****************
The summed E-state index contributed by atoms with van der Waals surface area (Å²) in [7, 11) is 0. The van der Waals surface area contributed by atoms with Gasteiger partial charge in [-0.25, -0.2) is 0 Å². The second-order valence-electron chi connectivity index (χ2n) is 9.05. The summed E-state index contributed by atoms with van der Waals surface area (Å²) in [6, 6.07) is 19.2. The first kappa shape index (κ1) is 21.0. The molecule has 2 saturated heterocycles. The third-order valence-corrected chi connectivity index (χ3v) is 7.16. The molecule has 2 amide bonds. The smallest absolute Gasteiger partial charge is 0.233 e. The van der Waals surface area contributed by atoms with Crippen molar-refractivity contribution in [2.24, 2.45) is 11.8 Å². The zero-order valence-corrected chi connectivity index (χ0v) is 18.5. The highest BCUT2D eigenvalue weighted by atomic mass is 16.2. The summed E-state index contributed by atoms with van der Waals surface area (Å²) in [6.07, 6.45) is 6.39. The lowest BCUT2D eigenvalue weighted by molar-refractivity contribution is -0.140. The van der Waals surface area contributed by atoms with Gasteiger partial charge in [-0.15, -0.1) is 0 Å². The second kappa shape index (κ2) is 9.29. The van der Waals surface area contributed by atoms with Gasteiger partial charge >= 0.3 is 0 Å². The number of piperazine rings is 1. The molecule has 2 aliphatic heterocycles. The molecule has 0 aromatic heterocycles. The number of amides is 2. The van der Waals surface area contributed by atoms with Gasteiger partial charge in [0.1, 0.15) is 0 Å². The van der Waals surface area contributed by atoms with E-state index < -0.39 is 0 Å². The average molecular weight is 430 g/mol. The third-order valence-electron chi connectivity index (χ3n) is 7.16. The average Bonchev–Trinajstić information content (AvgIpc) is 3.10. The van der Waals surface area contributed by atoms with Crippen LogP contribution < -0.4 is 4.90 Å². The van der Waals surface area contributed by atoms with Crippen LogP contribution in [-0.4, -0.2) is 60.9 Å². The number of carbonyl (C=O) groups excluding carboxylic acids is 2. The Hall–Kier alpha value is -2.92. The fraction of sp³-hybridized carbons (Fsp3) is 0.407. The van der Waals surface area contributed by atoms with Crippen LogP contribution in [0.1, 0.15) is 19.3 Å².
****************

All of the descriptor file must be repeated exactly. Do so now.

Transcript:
The summed E-state index contributed by atoms with van der Waals surface area (Å²) in [7, 11) is 0. The van der Waals surface area contributed by atoms with Gasteiger partial charge in [-0.25, -0.2) is 0 Å². The second-order valence-electron chi connectivity index (χ2n) is 9.05. The summed E-state index contributed by atoms with van der Waals surface area (Å²) in [6, 6.07) is 19.2. The first kappa shape index (κ1) is 21.0. The molecule has 2 saturated heterocycles. The third-order valence-corrected chi connectivity index (χ3v) is 7.16. The molecule has 2 amide bonds. The smallest absolute Gasteiger partial charge is 0.233 e. The van der Waals surface area contributed by atoms with Crippen molar-refractivity contribution in [2.24, 2.45) is 11.8 Å². The zero-order valence-corrected chi connectivity index (χ0v) is 18.5. The highest BCUT2D eigenvalue weighted by atomic mass is 16.2. The summed E-state index contributed by atoms with van der Waals surface area (Å²) in [6.07, 6.45) is 6.39. The lowest BCUT2D eigenvalue weighted by molar-refractivity contribution is -0.140. The van der Waals surface area contributed by atoms with Gasteiger partial charge in [-0.15, -0.1) is 0 Å². The second kappa shape index (κ2) is 9.29. The van der Waals surface area contributed by atoms with Gasteiger partial charge >= 0.3 is 0 Å². The number of piperazine rings is 1. The molecule has 2 aliphatic heterocycles. The molecule has 0 aromatic heterocycles. The number of amides is 2. The van der Waals surface area contributed by atoms with Gasteiger partial charge in [0.1, 0.15) is 0 Å². The van der Waals surface area contributed by atoms with E-state index < -0.39 is 0 Å². The average molecular weight is 430 g/mol. The third-order valence-electron chi connectivity index (χ3n) is 7.16. The average Bonchev–Trinajstić information content (AvgIpc) is 3.10. The van der Waals surface area contributed by atoms with Crippen LogP contribution < -0.4 is 4.90 Å². The van der Waals surface area contributed by atoms with Crippen LogP contribution in [-0.4, -0.2) is 60.9 Å². The number of carbonyl (C=O) groups excluding carboxylic acids is 2. The Hall–Kier alpha value is -2.92. The fraction of sp³-hybridized carbons (Fsp3) is 0.407. The van der Waals surface area contributed by atoms with Crippen LogP contribution in [0.1, 0.15) is 19.3 Å².